Therefore, the statistics mentioned above is only part, however important, of a comprehensive picture.

Technology and Economy

The number of jobs lost due to piracy and the degradation of a country’s GDP is a clear demonstration of how important IP is in a country’s economy which eventually affects global economy. However, there are very few attempts at explaining the architecture of the connection.

The explanation may be traced back to the industrial revolution. It was an era ignited when several visionaries and businessmen started developing new products. These products created a more efficient communication system, transportation system, and trade and commerce processes. That resulted to greater trade, greater demand, and greater production (Landes 69; Maddison 191 and Freeman and Soete, 1247).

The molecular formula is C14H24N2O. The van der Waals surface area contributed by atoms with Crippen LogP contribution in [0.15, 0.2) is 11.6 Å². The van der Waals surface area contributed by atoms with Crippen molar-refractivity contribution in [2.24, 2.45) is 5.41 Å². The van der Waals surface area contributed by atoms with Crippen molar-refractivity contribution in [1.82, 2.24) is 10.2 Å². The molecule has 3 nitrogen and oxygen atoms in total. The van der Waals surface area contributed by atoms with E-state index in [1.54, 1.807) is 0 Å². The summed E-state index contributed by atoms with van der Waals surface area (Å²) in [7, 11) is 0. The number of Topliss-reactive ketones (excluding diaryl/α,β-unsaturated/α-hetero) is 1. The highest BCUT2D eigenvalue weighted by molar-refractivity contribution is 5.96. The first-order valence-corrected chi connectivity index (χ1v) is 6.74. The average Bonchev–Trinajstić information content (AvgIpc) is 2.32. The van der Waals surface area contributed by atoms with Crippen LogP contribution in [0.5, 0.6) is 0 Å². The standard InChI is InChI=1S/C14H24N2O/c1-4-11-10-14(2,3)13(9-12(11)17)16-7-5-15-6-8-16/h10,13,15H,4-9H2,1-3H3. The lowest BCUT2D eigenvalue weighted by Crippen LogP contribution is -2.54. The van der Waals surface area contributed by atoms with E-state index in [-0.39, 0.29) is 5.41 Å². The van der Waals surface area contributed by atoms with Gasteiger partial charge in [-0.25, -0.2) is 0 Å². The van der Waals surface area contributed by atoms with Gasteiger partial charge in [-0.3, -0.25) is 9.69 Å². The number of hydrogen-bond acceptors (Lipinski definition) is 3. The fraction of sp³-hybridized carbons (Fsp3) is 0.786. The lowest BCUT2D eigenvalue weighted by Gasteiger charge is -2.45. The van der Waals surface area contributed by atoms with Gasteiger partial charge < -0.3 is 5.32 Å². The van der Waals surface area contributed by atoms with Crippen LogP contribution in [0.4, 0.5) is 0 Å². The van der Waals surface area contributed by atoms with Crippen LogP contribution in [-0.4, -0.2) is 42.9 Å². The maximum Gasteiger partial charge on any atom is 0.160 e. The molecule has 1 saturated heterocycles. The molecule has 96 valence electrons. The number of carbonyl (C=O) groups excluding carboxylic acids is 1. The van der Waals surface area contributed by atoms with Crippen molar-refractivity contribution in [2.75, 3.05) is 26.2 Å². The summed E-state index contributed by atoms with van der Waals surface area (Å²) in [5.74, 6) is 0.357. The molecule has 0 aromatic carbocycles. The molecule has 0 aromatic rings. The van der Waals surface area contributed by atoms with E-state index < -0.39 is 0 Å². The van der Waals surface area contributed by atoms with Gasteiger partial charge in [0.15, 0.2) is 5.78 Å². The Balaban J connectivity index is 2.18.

This connection was never really well received. Historians, academicians, and economist were apprehensive about acknowledging the contribution of technology, ownership, and development of these to the economy. ‘Pre-modern’ economists such as Marx and Schumpeter, instead, emphasized the importance of investing more money to the economy rather than creating products that would encourage people to spend and allow the money to circulate in the market and eventually stimulate whole economic process (Solow 65; Marshall 1890). This concept is also known as the law of diminishing returns, the process of adding more elements (capital) that will help in the production. As the capital increases, the idea is that the cost of the product decreases. This concept has been used by many economists through the century. However, there is one critical hole in the whole theory and that is that capital is not a bottomless pit. Capital can run out and when there is not enough market activity, production will be converted to loss